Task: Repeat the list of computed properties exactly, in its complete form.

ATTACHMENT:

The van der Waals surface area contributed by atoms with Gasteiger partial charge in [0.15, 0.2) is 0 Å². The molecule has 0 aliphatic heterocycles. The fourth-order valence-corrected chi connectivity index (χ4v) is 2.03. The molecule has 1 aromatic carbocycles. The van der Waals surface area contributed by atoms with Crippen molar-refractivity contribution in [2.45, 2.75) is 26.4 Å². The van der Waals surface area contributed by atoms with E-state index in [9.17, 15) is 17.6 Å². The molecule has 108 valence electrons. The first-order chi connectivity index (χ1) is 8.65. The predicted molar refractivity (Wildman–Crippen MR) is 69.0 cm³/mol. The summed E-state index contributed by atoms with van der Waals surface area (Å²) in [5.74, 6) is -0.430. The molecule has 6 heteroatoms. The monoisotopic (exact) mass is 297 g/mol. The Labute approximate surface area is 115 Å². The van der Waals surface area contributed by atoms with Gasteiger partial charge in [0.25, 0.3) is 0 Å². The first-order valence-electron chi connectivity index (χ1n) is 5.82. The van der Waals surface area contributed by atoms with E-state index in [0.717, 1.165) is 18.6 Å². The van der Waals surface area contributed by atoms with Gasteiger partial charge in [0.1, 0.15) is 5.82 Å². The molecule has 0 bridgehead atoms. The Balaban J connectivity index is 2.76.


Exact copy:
The van der Waals surface area contributed by atoms with Gasteiger partial charge in [0.15, 0.2) is 0 Å². The molecule has 0 aliphatic heterocycles. The fourth-order valence-corrected chi connectivity index (χ4v) is 2.03. The molecule has 1 aromatic carbocycles. The van der Waals surface area contributed by atoms with Crippen molar-refractivity contribution in [2.45, 2.75) is 26.4 Å². The van der Waals surface area contributed by atoms with E-state index in [9.17, 15) is 17.6 Å². The molecule has 108 valence electrons. The first-order chi connectivity index (χ1) is 8.65. The predicted molar refractivity (Wildman–Crippen MR) is 69.0 cm³/mol. The summed E-state index contributed by atoms with van der Waals surface area (Å²) in [5.74, 6) is -0.430. The molecule has 6 heteroatoms. The monoisotopic (exact) mass is 297 g/mol. The Labute approximate surface area is 115 Å². The van der Waals surface area contributed by atoms with Gasteiger partial charge in [0.25, 0.3) is 0 Å². The first-order valence-electron chi connectivity index (χ1n) is 5.82. The van der Waals surface area contributed by atoms with E-state index in [0.717, 1.165) is 18.6 Å². The van der Waals surface area contributed by atoms with Gasteiger partial charge in [0.1, 0.15) is 5.82 Å². The molecule has 0 bridgehead atoms. The Balaban J connectivity index is 2.76.